Everyone wants more sales.
The first step in getting more customers is to think about how many more you want this year - and how many you can actually handle.
Are you looking for 1 or 2 new clients or are you looking 10 or 12 new ones – or more? It's important to set a monthly quota to reach your targets because otherwise you have this random, fuzzy concept of growth, not something concrete.
I was speaking with an MSP recently who said they would like to get 20 new clients, each paying an average of $3000/month. This was a one-person company who signed just two new clients last year. While aiming for 20 new clients to get an extra $750,000 in recurring revenue sounds great, the company would collapse under its own weight trying to achieve that growth given their recent 12 month history.
Your Sales Quota Has to Make Sense
If you’re not sure how calculate what your quota should be, or how many new clients you want - or how many you can handle - which is really why I posed the question, here’s how to figure it out.
Let’s say on average every new client you get is worth $500 a month. Yours may be more, I know many MSP’s whose average client is $2000 dollars or more per month.
At $500 per month, that means $6000 dollars per year. Let’s say you have a 3 year contract, and the average client renews it and stays with you for 6 years, that’s means you’ll earn $36,000 dollars customer lifetime value for every new client you get. Simple math.
How many clients of this size (or your average monthly billing rate) can you handle right now?
When would you have to add staff to support the additional work? Take into account when you have to meet payroll compared to when you actually get paid by clients.
Calculating How Many Leads You Need
If you got three new clients, that’s almost $100,000 in customer lifetime value. If your average customer spend is $1000 a month instead of $500, that number now goes to about $200,000. Adding 10 new clients, that’s almost ¾ of a million dollars for your business.
That’s some pretty serious cash to take home. So you first have to decide how many new clients you can ramp up without degrading the quality of work as you hire more staff.
Doing this very simple exercise allows you to think realistically about how many new clients you want to add, which gives you insight into how many leads you need to get.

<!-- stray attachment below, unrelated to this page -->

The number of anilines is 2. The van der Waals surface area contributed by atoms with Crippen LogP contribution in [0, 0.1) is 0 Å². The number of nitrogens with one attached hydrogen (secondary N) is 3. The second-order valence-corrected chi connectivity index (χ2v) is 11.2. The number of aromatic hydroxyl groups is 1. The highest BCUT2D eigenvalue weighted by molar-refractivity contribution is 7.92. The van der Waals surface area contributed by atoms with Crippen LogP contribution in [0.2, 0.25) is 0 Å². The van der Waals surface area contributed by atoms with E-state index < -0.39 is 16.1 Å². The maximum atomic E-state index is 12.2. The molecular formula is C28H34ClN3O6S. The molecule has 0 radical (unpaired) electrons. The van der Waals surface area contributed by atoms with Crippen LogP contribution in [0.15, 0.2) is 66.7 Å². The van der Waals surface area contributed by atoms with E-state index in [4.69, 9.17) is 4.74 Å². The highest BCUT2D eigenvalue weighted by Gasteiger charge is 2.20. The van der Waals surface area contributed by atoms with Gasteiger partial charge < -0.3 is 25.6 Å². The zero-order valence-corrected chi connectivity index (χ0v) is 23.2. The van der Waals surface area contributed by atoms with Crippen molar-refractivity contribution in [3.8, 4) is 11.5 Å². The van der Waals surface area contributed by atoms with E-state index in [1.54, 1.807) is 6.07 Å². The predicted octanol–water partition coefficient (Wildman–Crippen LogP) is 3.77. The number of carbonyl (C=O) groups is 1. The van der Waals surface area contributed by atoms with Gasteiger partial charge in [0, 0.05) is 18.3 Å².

Calculating your monthly quota is not a one-size-fits-all exercise. It will be different for each company. Using these numbers, you can backtrack your way into calculating what your monthly quota would be.
You’ll have a target: 1 new client every 2 months, or 1 every 3 weeks. Then, you can adjust your marketing and sales efforts based on this realistic target.
Based on your prior sales closing rates, you can calculate how many leads you need to add to your pipeline each month to meet your goals and then create an appropriate marketing strategy to find those leads.
Use a Marketing Plan to Define Monthly Activities
Word of mouth isn't a scalable marketing strategy. Predictable growth won’t happen by itself. You need a plan. It doesn’t have to be complicated. I personally like using checklists because they make life so much easier.
When you set up a new customer, you probably have a list of onboarding tasks for new clients. Your marketing plan checklist is similar.
If you would like a free sample MSP marketing plan template to help you meet your sales goals, download it using this link:
It will provide you with a monthly plan that you can tweak to get the right number of leads into your pipeline based on your realistic sales quota.
Stay in Touch with Older Leads
When a prospect doesn't seem ready to buy, most MSPs stop trying to make a sale. That doesn't mean that the prospect won't eventually buy. It simply means that they need some nurturing first.
Stay in touch with them, even if you don't close the sale right away. You can do this easily with a monthly email newsletter, like Curated Newsletters, which automates the nurturing process. This allows you to focus on other activities while keeping top-of-mind with people who may eventually hire you. When they have an IT issue, they'll think of you first.